Programs and initiatives focused on electrifying homes have accelerated in recent years, and when done right, they have the potential to provide many benefits to electricity providers, consumers and communities. According to the Rocky Mountain Institute (RMI), building electrification can lower carbon emissions, create healthier living environments, provide energy savings to customers, reduce air pollution in communities of color and more.
While the potential benefits of home electrification are many, what do today’s consumers actually know about electrifying their homes?
To better understand consumers’ awareness, interests and concerns related to electrifying space heating, cooking, water heating and transportation, the Smart Energy Consumer Collaborative (SECC) recently conducted a nationally representative online survey with 1,500 respondents – plus an additional sample of 621 current electric vehicle (EV) drivers.
The “Electrification at Home and on the Road” report revealed that consumer awareness of the benefits of home electrification may be lagging some of the new programs and incentives now available. When asked what benefits they would associate with having their homes powered only by electricity, 34 percent said cost savings; 31 percent said improved indoor air quality; 28 percent said reduced energy usage; and 27 percent noted lowered greenhouse gas emissions. About one-quarter (26 percent) said they wouldn’t expect any benefits.
While consumers correctly identified the most important benefits of electrification, the relatively low percentages suggest that there may be a gap in consumer awareness. For example, only a third of Green Pioneers, a consumer segment known for its environmental values and actions, noted a reduction in greenhouse gas emissions as a benefit. And just 42 percent said that improved indoor air quality was a benefit. Even among this knowledgeable, eco-conscious segment, 15 percent believe that there are no benefits to home electrification.
For other consumer segments, there is outright skepticism that electrification at home provides benefits to the consumer. About half (47 percent) of Comfort Seekers stated that there are no benefits to having a home powered only by electricity. This finding is not particularly surprising since the Comfort Seekers – 12 percent of the U.S. population – generally reject the benefits of energy efficiency and clean energy programs.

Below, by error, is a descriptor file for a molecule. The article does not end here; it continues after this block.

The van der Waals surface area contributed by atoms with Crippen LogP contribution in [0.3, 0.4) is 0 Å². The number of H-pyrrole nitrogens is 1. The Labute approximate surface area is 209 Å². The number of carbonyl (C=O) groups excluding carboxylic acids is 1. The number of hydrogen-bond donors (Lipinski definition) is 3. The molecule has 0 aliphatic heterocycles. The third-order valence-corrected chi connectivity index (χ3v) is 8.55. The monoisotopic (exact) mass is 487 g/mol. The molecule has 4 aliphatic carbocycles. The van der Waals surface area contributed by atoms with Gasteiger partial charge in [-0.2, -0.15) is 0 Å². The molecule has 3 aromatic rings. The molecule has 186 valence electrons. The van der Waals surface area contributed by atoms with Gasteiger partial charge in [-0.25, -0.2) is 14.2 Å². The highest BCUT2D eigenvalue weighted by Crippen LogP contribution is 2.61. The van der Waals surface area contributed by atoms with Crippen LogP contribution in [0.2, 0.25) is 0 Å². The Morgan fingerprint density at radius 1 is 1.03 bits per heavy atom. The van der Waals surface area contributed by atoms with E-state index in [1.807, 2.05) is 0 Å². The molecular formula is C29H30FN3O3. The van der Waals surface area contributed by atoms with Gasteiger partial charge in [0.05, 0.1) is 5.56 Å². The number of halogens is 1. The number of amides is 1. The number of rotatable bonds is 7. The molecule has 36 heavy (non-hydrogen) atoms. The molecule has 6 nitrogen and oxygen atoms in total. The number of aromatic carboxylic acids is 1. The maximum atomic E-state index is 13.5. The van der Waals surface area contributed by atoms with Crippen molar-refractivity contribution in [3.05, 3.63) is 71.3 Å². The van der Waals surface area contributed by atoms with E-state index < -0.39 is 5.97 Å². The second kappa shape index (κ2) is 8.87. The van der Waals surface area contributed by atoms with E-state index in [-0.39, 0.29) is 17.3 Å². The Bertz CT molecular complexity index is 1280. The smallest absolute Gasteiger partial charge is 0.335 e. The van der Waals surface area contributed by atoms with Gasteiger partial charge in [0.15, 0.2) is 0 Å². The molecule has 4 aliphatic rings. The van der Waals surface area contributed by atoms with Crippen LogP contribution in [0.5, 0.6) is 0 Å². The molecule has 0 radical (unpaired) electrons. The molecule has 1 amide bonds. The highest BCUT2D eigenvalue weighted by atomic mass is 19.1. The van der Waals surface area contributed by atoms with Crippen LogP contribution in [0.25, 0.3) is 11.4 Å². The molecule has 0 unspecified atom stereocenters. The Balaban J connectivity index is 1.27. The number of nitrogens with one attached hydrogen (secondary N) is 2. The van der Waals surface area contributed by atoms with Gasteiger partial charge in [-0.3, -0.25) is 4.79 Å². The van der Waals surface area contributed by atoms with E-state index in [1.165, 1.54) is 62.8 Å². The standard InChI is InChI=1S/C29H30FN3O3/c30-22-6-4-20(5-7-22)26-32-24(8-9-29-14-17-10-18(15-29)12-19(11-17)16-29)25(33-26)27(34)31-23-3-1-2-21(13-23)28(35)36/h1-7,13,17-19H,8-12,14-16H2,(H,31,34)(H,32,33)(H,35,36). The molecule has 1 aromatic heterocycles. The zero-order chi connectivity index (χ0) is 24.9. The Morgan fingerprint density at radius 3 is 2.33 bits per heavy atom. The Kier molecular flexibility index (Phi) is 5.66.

However, there are still high levels of Trusting Traditionalists (39 percent) and Simply Sustainable consumers (29 percent) that think that having an all-electric home provides zero benefits. It’s also notable that less than one-third (30 percent) of the Simply Sustainable consumers – another segment marked by strong environmental values – associate having a home powered by electricity with reduced carbon emissions.
While the Inflation Reduction Act (IRA), which was signed into law in August 2022, included $8.8 billion in rebates for home energy efficiency and electrification projects, many consumers are also unaware of any rebates or other financial incentives available for electrifying their homes. When asked whether they had heard of any rebates or incentives for heat pumps, induction cooktops, electric water heaters or other electric appliances, the majority (70 percent) stated that they had not, including 85 percent of Comfort Seekers, 87 percent of Trusting Traditionalists and 80 percent of Simply Sustainable consumers.
On the other hand, only 47 percent of Connected Pragmatists have not heard of any rebates or incentives. This segment is younger and tech-savvy and could be the generation that makes the big push toward electrification. About a quarter of them have heard of incentives or rebates for heat pumps and induction cooktops, compared to 6-15 percent and 2-11 percent of the other four segments.
However, there seems to be a silver lining: Consumers are interested in learning more about home electrification from their electricity providers. Only 17 percent stated that they don’t want to hear anything on the topic from their providers, and half want information and offers for rebates and cost savings calculators for switching to a heat pump, induction cooktop or electric water heater. In addition, 42 percent want information on the general benefits and importance of electrifying homes.
Among the Green Pioneers and Simply Sustainable segments, in particular, there seems to be a hunger for more information across the board, and with the Connected Pragmatists, there’s notably strong interest in both the ability to try out new electric appliances in person and in greenhouse gas savings calculators. Even among the Comfort Seekers, about one-third (32 percent) still want general information on home electrification from their electricity providers.
Based on the findings from the new report, it’s clear that consumer awareness is still relatively low in these early days of electrification. However, consumers also seem to be hungry for information – both general education on electrification and personalized analysis – and seem to be looking to their electricity providers as trusted sources of both information and financial incentives/rebates. By connecting consumers with the information and offers they want, providers can help them unlock the many benefits of electrification at home.
To learn more about what Americans think about electrifying their homes and driving EVs, download our latest consumer research report here.